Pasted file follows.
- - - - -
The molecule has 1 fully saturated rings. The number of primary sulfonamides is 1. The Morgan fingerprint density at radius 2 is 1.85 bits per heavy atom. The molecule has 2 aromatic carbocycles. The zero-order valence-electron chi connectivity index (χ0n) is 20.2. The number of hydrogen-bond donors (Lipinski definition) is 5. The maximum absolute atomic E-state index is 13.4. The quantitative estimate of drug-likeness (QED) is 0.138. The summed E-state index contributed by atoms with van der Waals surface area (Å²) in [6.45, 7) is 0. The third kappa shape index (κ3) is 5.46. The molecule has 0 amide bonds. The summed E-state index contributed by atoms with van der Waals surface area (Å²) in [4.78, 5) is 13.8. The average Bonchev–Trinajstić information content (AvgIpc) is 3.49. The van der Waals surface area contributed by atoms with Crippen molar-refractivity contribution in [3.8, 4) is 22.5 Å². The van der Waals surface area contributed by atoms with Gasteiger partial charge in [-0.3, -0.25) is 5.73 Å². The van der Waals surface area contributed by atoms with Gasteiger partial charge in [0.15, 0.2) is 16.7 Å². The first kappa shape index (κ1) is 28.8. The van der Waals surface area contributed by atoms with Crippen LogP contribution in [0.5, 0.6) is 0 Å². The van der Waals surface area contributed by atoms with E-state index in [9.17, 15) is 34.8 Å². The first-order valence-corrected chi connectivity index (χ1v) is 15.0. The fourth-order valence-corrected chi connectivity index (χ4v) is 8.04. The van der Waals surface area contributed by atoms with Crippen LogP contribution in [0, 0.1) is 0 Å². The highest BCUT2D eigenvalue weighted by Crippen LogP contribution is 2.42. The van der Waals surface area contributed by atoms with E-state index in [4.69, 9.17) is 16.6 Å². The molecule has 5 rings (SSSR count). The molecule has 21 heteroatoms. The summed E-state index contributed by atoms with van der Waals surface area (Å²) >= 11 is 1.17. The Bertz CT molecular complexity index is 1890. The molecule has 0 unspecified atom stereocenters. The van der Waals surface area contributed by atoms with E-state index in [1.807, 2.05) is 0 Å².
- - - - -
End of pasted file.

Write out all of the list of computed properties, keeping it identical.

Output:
The molecule has 1 fully saturated rings. The number of primary sulfonamides is 1. The Morgan fingerprint density at radius 2 is 1.85 bits per heavy atom. The molecule has 2 aromatic carbocycles. The zero-order valence-electron chi connectivity index (χ0n) is 20.2. The number of hydrogen-bond donors (Lipinski definition) is 5. The maximum absolute atomic E-state index is 13.4. The quantitative estimate of drug-likeness (QED) is 0.138. The summed E-state index contributed by atoms with van der Waals surface area (Å²) in [6.45, 7) is 0. The third kappa shape index (κ3) is 5.46. The molecule has 0 amide bonds. The summed E-state index contributed by atoms with van der Waals surface area (Å²) in [4.78, 5) is 13.8. The average Bonchev–Trinajstić information content (AvgIpc) is 3.49. The van der Waals surface area contributed by atoms with Crippen molar-refractivity contribution in [3.8, 4) is 22.5 Å². The van der Waals surface area contributed by atoms with Gasteiger partial charge in [-0.3, -0.25) is 5.73 Å². The van der Waals surface area contributed by atoms with Gasteiger partial charge in [0.15, 0.2) is 16.7 Å². The first kappa shape index (κ1) is 28.8. The van der Waals surface area contributed by atoms with Crippen LogP contribution in [0.5, 0.6) is 0 Å². The van der Waals surface area contributed by atoms with E-state index in [9.17, 15) is 34.8 Å². The first-order valence-corrected chi connectivity index (χ1v) is 15.0. The fourth-order valence-corrected chi connectivity index (χ4v) is 8.04. The van der Waals surface area contributed by atoms with Crippen LogP contribution in [0, 0.1) is 0 Å². The highest BCUT2D eigenvalue weighted by Crippen LogP contribution is 2.42. The van der Waals surface area contributed by atoms with E-state index in [4.69, 9.17) is 16.6 Å². The molecule has 5 rings (SSSR count). The molecule has 21 heteroatoms. The summed E-state index contributed by atoms with van der Waals surface area (Å²) >= 11 is 1.17. The Bertz CT molecular complexity index is 1890. The molecule has 0 unspecified atom stereocenters. The van der Waals surface area contributed by atoms with E-state index in [1.807, 2.05) is 0 Å².